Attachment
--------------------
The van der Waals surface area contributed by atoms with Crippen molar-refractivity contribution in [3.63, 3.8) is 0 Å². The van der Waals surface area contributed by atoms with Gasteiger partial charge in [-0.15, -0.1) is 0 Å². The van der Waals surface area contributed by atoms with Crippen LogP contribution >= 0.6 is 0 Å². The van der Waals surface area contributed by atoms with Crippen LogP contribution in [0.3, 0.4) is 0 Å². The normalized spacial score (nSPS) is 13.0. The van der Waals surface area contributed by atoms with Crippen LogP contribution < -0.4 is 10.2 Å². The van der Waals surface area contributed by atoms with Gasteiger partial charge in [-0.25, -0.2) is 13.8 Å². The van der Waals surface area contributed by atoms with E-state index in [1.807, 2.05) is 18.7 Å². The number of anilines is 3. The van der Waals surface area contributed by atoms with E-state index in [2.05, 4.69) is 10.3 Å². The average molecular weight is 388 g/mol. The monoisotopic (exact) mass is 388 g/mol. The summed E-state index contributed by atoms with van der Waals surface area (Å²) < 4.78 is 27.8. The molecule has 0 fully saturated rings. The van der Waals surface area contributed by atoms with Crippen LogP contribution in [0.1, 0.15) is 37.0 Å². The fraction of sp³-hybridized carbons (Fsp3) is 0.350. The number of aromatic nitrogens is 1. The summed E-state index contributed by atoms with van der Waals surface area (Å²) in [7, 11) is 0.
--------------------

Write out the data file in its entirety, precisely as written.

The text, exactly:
The van der Waals surface area contributed by atoms with Crippen molar-refractivity contribution in [3.63, 3.8) is 0 Å². The van der Waals surface area contributed by atoms with Gasteiger partial charge in [-0.15, -0.1) is 0 Å². The van der Waals surface area contributed by atoms with Crippen LogP contribution >= 0.6 is 0 Å². The van der Waals surface area contributed by atoms with Crippen LogP contribution in [0.3, 0.4) is 0 Å². The normalized spacial score (nSPS) is 13.0. The van der Waals surface area contributed by atoms with Crippen LogP contribution < -0.4 is 10.2 Å². The van der Waals surface area contributed by atoms with Gasteiger partial charge in [-0.25, -0.2) is 13.8 Å². The van der Waals surface area contributed by atoms with E-state index in [1.807, 2.05) is 18.7 Å². The number of anilines is 3. The van der Waals surface area contributed by atoms with E-state index in [2.05, 4.69) is 10.3 Å². The average molecular weight is 388 g/mol. The monoisotopic (exact) mass is 388 g/mol. The summed E-state index contributed by atoms with van der Waals surface area (Å²) < 4.78 is 27.8. The molecule has 0 fully saturated rings. The van der Waals surface area contributed by atoms with Crippen LogP contribution in [0.1, 0.15) is 37.0 Å². The fraction of sp³-hybridized carbons (Fsp3) is 0.350. The number of aromatic nitrogens is 1. The summed E-state index contributed by atoms with van der Waals surface area (Å²) in [7, 11) is 0.